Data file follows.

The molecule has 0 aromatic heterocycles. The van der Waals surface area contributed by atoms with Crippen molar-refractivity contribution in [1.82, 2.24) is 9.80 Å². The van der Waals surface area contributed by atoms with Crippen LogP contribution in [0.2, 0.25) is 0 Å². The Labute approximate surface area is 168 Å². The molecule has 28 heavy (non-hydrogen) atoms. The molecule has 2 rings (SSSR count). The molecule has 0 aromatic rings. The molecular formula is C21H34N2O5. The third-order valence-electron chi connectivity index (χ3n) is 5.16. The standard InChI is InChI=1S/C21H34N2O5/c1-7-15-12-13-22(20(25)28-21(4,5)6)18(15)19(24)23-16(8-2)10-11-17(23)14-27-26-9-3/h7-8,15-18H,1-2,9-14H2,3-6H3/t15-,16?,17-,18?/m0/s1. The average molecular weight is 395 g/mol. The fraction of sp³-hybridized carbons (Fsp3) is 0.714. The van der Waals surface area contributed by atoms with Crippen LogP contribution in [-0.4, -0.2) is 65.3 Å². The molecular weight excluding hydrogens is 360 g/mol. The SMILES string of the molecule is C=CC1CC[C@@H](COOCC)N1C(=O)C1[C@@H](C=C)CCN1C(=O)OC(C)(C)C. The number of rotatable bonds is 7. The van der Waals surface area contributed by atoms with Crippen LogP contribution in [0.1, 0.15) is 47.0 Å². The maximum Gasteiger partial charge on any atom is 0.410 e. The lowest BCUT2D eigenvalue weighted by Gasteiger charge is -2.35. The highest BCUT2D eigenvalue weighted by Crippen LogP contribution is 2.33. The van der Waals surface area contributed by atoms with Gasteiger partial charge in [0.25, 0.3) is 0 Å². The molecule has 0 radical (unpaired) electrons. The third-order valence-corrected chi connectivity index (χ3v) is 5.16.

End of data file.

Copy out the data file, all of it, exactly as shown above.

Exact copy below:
The molecule has 0 aromatic heterocycles. The van der Waals surface area contributed by atoms with Crippen molar-refractivity contribution in [1.82, 2.24) is 9.80 Å². The van der Waals surface area contributed by atoms with Crippen LogP contribution in [0.2, 0.25) is 0 Å². The Labute approximate surface area is 168 Å². The molecule has 28 heavy (non-hydrogen) atoms. The molecule has 2 rings (SSSR count). The molecule has 0 aromatic rings. The molecular formula is C21H34N2O5. The third-order valence-electron chi connectivity index (χ3n) is 5.16. The standard InChI is InChI=1S/C21H34N2O5/c1-7-15-12-13-22(20(25)28-21(4,5)6)18(15)19(24)23-16(8-2)10-11-17(23)14-27-26-9-3/h7-8,15-18H,1-2,9-14H2,3-6H3/t15-,16?,17-,18?/m0/s1. The average molecular weight is 395 g/mol. The fraction of sp³-hybridized carbons (Fsp3) is 0.714. The van der Waals surface area contributed by atoms with Crippen LogP contribution in [-0.4, -0.2) is 65.3 Å². The molecular weight excluding hydrogens is 360 g/mol. The SMILES string of the molecule is C=CC1CC[C@@H](COOCC)N1C(=O)C1[C@@H](C=C)CCN1C(=O)OC(C)(C)C. The number of rotatable bonds is 7. The van der Waals surface area contributed by atoms with Crippen LogP contribution in [0.1, 0.15) is 47.0 Å². The maximum Gasteiger partial charge on any atom is 0.410 e. The lowest BCUT2D eigenvalue weighted by Gasteiger charge is -2.35. The highest BCUT2D eigenvalue weighted by Crippen LogP contribution is 2.33. The van der Waals surface area contributed by atoms with Gasteiger partial charge in [0.25, 0.3) is 0 Å². The molecule has 0 radical (unpaired) electrons. The third-order valence-corrected chi connectivity index (χ3v) is 5.16.